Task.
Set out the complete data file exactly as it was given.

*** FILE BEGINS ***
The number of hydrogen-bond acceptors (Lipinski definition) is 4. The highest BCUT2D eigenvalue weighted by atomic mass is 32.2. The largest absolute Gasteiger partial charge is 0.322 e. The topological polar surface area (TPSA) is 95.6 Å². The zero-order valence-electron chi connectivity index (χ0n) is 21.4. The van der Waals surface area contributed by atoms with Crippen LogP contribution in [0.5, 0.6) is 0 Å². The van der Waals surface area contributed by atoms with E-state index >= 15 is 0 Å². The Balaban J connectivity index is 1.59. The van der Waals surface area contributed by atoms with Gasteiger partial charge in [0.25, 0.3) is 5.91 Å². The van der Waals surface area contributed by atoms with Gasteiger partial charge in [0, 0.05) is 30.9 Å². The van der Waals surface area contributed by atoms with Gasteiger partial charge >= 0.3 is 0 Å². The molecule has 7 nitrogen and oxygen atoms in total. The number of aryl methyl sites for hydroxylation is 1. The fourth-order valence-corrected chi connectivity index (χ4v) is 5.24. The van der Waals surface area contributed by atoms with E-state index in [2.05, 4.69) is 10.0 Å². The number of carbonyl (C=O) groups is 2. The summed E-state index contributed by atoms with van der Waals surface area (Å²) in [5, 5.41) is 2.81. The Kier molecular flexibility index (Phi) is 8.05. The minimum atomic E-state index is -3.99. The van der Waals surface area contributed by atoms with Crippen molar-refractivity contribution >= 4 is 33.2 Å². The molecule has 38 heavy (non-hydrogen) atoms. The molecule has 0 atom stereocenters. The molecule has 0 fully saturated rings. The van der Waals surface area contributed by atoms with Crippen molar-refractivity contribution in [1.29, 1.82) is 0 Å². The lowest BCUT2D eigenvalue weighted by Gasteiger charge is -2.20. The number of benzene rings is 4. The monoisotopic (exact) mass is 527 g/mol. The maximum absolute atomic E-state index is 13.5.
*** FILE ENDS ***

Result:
The number of hydrogen-bond acceptors (Lipinski definition) is 4. The highest BCUT2D eigenvalue weighted by atomic mass is 32.2. The largest absolute Gasteiger partial charge is 0.322 e. The topological polar surface area (TPSA) is 95.6 Å². The zero-order valence-electron chi connectivity index (χ0n) is 21.4. The van der Waals surface area contributed by atoms with Crippen LogP contribution in [0.5, 0.6) is 0 Å². The van der Waals surface area contributed by atoms with E-state index >= 15 is 0 Å². The Balaban J connectivity index is 1.59. The van der Waals surface area contributed by atoms with Gasteiger partial charge in [0.25, 0.3) is 5.91 Å². The van der Waals surface area contributed by atoms with Gasteiger partial charge in [0, 0.05) is 30.9 Å². The van der Waals surface area contributed by atoms with Gasteiger partial charge >= 0.3 is 0 Å². The molecule has 7 nitrogen and oxygen atoms in total. The number of aryl methyl sites for hydroxylation is 1. The fourth-order valence-corrected chi connectivity index (χ4v) is 5.24. The van der Waals surface area contributed by atoms with E-state index in [2.05, 4.69) is 10.0 Å². The number of carbonyl (C=O) groups is 2. The summed E-state index contributed by atoms with van der Waals surface area (Å²) in [5, 5.41) is 2.81. The Kier molecular flexibility index (Phi) is 8.05. The minimum atomic E-state index is -3.99. The van der Waals surface area contributed by atoms with Crippen molar-refractivity contribution >= 4 is 33.2 Å². The molecule has 38 heavy (non-hydrogen) atoms. The molecule has 0 atom stereocenters. The molecule has 0 fully saturated rings. The van der Waals surface area contributed by atoms with Crippen molar-refractivity contribution in [1.29, 1.82) is 0 Å². The lowest BCUT2D eigenvalue weighted by Gasteiger charge is -2.20. The number of benzene rings is 4. The monoisotopic (exact) mass is 527 g/mol. The maximum absolute atomic E-state index is 13.5.